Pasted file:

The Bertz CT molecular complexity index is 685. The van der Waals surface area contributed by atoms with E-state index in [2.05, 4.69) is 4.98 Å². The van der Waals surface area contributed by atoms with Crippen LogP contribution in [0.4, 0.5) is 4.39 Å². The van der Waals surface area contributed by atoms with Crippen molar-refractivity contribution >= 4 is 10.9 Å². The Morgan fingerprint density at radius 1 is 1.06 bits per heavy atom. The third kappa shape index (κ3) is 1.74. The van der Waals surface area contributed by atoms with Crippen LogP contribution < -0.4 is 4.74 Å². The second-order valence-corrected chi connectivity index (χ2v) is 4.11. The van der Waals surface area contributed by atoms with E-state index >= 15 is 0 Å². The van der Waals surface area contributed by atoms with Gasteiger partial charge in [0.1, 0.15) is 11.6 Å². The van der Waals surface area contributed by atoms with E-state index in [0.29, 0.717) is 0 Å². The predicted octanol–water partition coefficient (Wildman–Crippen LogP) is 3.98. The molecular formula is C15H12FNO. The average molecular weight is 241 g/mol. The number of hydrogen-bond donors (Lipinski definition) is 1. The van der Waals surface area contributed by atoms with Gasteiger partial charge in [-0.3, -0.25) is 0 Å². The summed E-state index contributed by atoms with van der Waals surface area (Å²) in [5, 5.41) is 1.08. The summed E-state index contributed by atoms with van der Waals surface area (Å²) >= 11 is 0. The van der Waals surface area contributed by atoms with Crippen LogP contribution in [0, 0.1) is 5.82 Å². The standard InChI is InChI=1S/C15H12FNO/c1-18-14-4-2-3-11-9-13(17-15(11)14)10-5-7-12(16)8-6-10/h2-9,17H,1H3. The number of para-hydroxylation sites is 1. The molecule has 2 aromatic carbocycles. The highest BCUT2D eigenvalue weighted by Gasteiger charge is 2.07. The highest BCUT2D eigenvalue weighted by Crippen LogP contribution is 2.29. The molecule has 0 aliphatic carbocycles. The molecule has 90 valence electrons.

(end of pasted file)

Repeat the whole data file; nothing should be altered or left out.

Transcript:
The Bertz CT molecular complexity index is 685. The van der Waals surface area contributed by atoms with E-state index in [2.05, 4.69) is 4.98 Å². The van der Waals surface area contributed by atoms with Crippen LogP contribution in [0.4, 0.5) is 4.39 Å². The van der Waals surface area contributed by atoms with Crippen molar-refractivity contribution >= 4 is 10.9 Å². The Morgan fingerprint density at radius 1 is 1.06 bits per heavy atom. The third kappa shape index (κ3) is 1.74. The van der Waals surface area contributed by atoms with Crippen LogP contribution < -0.4 is 4.74 Å². The second-order valence-corrected chi connectivity index (χ2v) is 4.11. The van der Waals surface area contributed by atoms with E-state index >= 15 is 0 Å². The van der Waals surface area contributed by atoms with Gasteiger partial charge in [0.1, 0.15) is 11.6 Å². The van der Waals surface area contributed by atoms with E-state index in [0.29, 0.717) is 0 Å². The predicted octanol–water partition coefficient (Wildman–Crippen LogP) is 3.98. The molecular formula is C15H12FNO. The average molecular weight is 241 g/mol. The number of hydrogen-bond donors (Lipinski definition) is 1. The van der Waals surface area contributed by atoms with Gasteiger partial charge in [-0.3, -0.25) is 0 Å². The summed E-state index contributed by atoms with van der Waals surface area (Å²) in [5, 5.41) is 1.08. The summed E-state index contributed by atoms with van der Waals surface area (Å²) >= 11 is 0. The van der Waals surface area contributed by atoms with Crippen LogP contribution in [0, 0.1) is 5.82 Å². The standard InChI is InChI=1S/C15H12FNO/c1-18-14-4-2-3-11-9-13(17-15(11)14)10-5-7-12(16)8-6-10/h2-9,17H,1H3. The number of para-hydroxylation sites is 1. The molecule has 2 aromatic carbocycles. The highest BCUT2D eigenvalue weighted by Gasteiger charge is 2.07. The highest BCUT2D eigenvalue weighted by Crippen LogP contribution is 2.29. The molecule has 0 aliphatic carbocycles. The molecule has 90 valence electrons.